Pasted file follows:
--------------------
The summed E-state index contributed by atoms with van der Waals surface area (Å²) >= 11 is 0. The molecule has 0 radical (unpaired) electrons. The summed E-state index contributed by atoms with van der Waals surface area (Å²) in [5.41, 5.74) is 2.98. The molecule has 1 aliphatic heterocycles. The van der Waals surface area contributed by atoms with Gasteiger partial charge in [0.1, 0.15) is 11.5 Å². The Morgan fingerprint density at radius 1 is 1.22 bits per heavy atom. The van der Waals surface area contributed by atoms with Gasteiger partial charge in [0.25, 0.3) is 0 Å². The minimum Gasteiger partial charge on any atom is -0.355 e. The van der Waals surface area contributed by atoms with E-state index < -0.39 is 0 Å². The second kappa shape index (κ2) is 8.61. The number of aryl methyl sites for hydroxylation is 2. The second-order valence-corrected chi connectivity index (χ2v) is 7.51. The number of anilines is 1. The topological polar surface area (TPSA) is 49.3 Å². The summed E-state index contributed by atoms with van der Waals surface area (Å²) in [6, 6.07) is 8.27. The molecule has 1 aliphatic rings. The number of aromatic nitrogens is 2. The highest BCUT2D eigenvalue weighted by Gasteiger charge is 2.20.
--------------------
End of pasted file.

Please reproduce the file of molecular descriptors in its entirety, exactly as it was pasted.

The summed E-state index contributed by atoms with van der Waals surface area (Å²) >= 11 is 0. The molecule has 0 radical (unpaired) electrons. The summed E-state index contributed by atoms with van der Waals surface area (Å²) in [5.41, 5.74) is 2.98. The molecule has 1 aliphatic heterocycles. The van der Waals surface area contributed by atoms with Gasteiger partial charge in [0.1, 0.15) is 11.5 Å². The Morgan fingerprint density at radius 1 is 1.22 bits per heavy atom. The van der Waals surface area contributed by atoms with Gasteiger partial charge in [0.25, 0.3) is 0 Å². The minimum Gasteiger partial charge on any atom is -0.355 e. The van der Waals surface area contributed by atoms with E-state index < -0.39 is 0 Å². The second kappa shape index (κ2) is 8.61. The number of aryl methyl sites for hydroxylation is 2. The second-order valence-corrected chi connectivity index (χ2v) is 7.51. The number of anilines is 1. The topological polar surface area (TPSA) is 49.3 Å². The summed E-state index contributed by atoms with van der Waals surface area (Å²) in [6, 6.07) is 8.27. The molecule has 1 aliphatic rings. The number of aromatic nitrogens is 2. The highest BCUT2D eigenvalue weighted by Gasteiger charge is 2.20.